7. Dermatologist: “Yes, on occasion, I have patients who have a rash from wet pads. They need to change them regularly.”

Sam: “Here’s a sample of Men’s Liberty External Catheters. You might want to try this with your next patient. The contact site is on the package.”

What’s the similarity between the new portable oxygen concentrators and Men’s Liberty External Catheters?

No embarrassment.

One you can see the unit. (…and everyone knows what you are wearing.)

One you can’t see and no one knows you are wearing the unit; you aren’t worried about your absorbent leaking…and Medicare accepts both units!

Why do I mention these encounters? If learning about Men’s Liberty External Catheter helps one person, it’s worth it.

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Topics: Guest Blogs

The Link Between Prostate Cancer and Urinary Incontinence

Posted by Mens Liberty on Sep 23, 2015 1:00:00 PM

Hello everyone. September is Prostate Cancer Awareness Month and in honor of this month we have prepared an infographic to share with you that illustrates the link between prostate cancer and urinary incontinence! Check it out below:


If you are interested in learning more about prostate cancer check out our article, Learning the Signs and Risk Factors of Prostate Cancer. See you next time!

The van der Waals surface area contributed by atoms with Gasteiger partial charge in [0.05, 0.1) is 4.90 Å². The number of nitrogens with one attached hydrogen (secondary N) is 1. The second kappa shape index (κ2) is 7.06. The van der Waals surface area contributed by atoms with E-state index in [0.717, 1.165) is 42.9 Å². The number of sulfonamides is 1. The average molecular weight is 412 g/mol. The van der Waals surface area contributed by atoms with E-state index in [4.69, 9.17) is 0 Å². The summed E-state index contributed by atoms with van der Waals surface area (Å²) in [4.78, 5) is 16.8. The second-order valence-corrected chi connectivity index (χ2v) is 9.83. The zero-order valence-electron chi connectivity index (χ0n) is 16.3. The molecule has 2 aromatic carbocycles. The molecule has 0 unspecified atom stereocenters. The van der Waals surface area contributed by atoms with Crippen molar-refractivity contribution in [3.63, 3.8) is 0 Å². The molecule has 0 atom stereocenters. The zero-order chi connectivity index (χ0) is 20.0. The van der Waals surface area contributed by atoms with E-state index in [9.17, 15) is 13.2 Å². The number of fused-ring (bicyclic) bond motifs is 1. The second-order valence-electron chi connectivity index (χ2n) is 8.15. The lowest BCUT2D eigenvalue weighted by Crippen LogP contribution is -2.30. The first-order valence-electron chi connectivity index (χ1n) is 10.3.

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A Broken Cord - Part #1

Posted by Caleb Bartlett on Sep 21, 2015 8:30:00 AM

Did you know it costs, on average, $100,000 a year to live with a spinal cord injury? Yes, you read that correctly. I am not referring to normal living expenses either. That figure you see there refers to everything we need to stay alive like a wheelchair, proper cushions, chair maintenance, medical supplies, medication, doctor visits & tests, therapy, personal care assistants and more depending on your level of injury and current health. Also, another important factor is that despite being college-educated many spinal cord injury survivors cannot work in their given fields which means dependence upon some form of government program like SSID, Medicare or Medicaid. If they can work, are already wealthy or landed some sort of insurance settlement they have to buy a comprehensive insurance package and pay for some things out of pocket. Consider a few important facts...

1. Currently there are 1.5 million people world-wide living with spinal cord injury.

2. Of that 1.5 million, 450,000 reside in the United States.money_pile

3. The average yearly cost of living with a spinal cord injury is $100,000.

4. That is $45 BILLION a year in insurance expense.

5. I have been in a wheelchair for 21 years.                           

6. I have cost Medicaid and my private carrier a minimum of $2,100,000 in total.

That's a hell of a price tag for catching the wrong angle of the bottom of a swimming pool.